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New services, risk of exclusion, privacy protection... facing the challenges of digital technology

In Grenoble we have long been combining equity and modernity. And to go even further, we decided to join the network of "Cities for Digital Rights" at the City Council meeting on February 4th, 2019.

Taking action against digital exclusion

The risk of a break with the public service created by the increasing digitization of a certain number of services is real: this is why, in Grenoble, like many other local authorities but unlike the State administrations, we have chosen to maintain physical counters for all administrative procedures, but also to support citizens in this transition. In libraries or city halls, computers are available and agents welcome and accompany all audiences, especially the most vulnerable. Many of the associations we support are also working to ensure that no one is left behind!

Taking action to protect privacy

The digitization of society also has other consequences, of which little is said: the risks of abuses in terms of generalized surveillance or privatization of data by Internet giants are not to be taken lightly. This is why on our official websites, the cookies deposited by these unscrupulous actors are disappearing and being replaced by virtuous tools for analysis and linking to social networks. We have also hired an information systems security manager and have brought ourselves into compliance with the European General Data Protection Regulation (GDPR) by appointing a data Protection Officer.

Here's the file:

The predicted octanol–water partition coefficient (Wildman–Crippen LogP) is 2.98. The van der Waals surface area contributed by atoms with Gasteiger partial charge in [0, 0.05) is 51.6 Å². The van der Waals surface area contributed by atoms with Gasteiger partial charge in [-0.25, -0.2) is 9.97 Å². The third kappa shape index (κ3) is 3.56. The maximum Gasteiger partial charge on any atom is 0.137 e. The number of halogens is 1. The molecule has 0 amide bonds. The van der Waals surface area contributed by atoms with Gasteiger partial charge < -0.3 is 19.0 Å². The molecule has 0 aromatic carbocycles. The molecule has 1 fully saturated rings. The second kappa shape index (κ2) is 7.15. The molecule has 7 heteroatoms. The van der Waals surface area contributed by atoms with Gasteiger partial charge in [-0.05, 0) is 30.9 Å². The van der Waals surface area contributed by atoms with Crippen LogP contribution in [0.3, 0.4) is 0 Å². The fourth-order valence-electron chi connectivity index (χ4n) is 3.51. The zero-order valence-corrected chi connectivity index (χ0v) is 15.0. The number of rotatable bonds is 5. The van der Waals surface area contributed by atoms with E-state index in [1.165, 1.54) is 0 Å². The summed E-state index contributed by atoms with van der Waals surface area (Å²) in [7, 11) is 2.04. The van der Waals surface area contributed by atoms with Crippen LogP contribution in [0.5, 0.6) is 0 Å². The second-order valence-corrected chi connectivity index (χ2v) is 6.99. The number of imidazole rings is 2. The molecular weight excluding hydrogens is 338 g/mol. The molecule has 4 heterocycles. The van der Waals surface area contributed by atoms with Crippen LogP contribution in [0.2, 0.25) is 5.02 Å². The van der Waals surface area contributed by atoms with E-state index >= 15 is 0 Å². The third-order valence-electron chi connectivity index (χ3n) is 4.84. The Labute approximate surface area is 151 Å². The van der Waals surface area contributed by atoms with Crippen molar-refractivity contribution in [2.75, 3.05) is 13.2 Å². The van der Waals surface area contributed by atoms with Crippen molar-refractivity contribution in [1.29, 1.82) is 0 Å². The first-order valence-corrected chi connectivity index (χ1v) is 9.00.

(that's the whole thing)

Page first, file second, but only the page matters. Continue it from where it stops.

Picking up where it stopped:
Free software: take back control of your digital life!

Labelled Free Digital Territory, a member of The Promoting and defending free software Association - April, Grenoble deploys free software in schools and administration to no longer depend on private publishers and ensure its technological sovereignty. In Grenoble, schools are being equipped with the primtux environment (Linux dedicated to pedagogy) and all the city's agents will soon use the free suite Libre Office.

Open data for more sharing and transparency

Making public data accessible means transparency and participating in the dissemination and sharing of knowledge: public data is a common good! On the basis of this information, citizens, companies, researchers, journalists, etc. can propose new uses such as making the absence of women's names visible in public spaces or informing people about civil engineering near their homes. But it also means widening access to culture, by making the collections of our cultural institutions, such as the Grenoble Museum, public and freely reusable online. In partnership with Wikimedia France we will work to make this information as visible as possible, while making you want to visit it on site!

Cities who would like to sign and learn more about the coalition, please review the checklist of digital rights actions and apply to formally indicate your interest in joining.
 
For more information, contact us at: endorse@citiesfordigitalrights.org
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